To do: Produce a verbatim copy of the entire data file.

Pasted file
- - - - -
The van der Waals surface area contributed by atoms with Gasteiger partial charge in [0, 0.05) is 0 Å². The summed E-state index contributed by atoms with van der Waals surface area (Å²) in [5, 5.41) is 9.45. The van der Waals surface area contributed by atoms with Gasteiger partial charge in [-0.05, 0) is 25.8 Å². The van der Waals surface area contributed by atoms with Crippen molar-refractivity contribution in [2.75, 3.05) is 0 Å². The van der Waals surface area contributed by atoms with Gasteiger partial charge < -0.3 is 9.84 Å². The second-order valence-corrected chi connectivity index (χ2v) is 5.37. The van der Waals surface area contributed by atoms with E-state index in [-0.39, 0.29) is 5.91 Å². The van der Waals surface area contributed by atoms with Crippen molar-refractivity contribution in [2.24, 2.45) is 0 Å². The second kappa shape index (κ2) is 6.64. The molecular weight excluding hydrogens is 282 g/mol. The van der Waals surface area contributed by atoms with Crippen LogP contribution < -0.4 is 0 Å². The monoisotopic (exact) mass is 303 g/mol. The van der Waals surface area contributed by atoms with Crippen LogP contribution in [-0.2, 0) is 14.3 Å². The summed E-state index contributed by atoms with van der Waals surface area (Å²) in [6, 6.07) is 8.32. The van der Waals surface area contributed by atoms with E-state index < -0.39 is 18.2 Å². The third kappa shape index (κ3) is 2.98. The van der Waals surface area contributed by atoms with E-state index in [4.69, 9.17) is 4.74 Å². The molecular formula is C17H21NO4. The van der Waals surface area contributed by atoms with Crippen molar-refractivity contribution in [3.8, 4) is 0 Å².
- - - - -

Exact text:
The van der Waals surface area contributed by atoms with Gasteiger partial charge in [0, 0.05) is 0 Å². The summed E-state index contributed by atoms with van der Waals surface area (Å²) in [5, 5.41) is 9.45. The van der Waals surface area contributed by atoms with Gasteiger partial charge in [-0.05, 0) is 25.8 Å². The van der Waals surface area contributed by atoms with Crippen molar-refractivity contribution in [2.75, 3.05) is 0 Å². The van der Waals surface area contributed by atoms with Gasteiger partial charge < -0.3 is 9.84 Å². The second-order valence-corrected chi connectivity index (χ2v) is 5.37. The van der Waals surface area contributed by atoms with E-state index in [-0.39, 0.29) is 5.91 Å². The van der Waals surface area contributed by atoms with Crippen molar-refractivity contribution in [2.24, 2.45) is 0 Å². The second kappa shape index (κ2) is 6.64. The molecular weight excluding hydrogens is 282 g/mol. The van der Waals surface area contributed by atoms with Crippen LogP contribution < -0.4 is 0 Å². The monoisotopic (exact) mass is 303 g/mol. The van der Waals surface area contributed by atoms with Crippen LogP contribution in [-0.2, 0) is 14.3 Å². The summed E-state index contributed by atoms with van der Waals surface area (Å²) in [6, 6.07) is 8.32. The van der Waals surface area contributed by atoms with E-state index < -0.39 is 18.2 Å². The third kappa shape index (κ3) is 2.98. The van der Waals surface area contributed by atoms with E-state index in [4.69, 9.17) is 4.74 Å². The molecular formula is C17H21NO4. The van der Waals surface area contributed by atoms with Crippen molar-refractivity contribution in [3.8, 4) is 0 Å².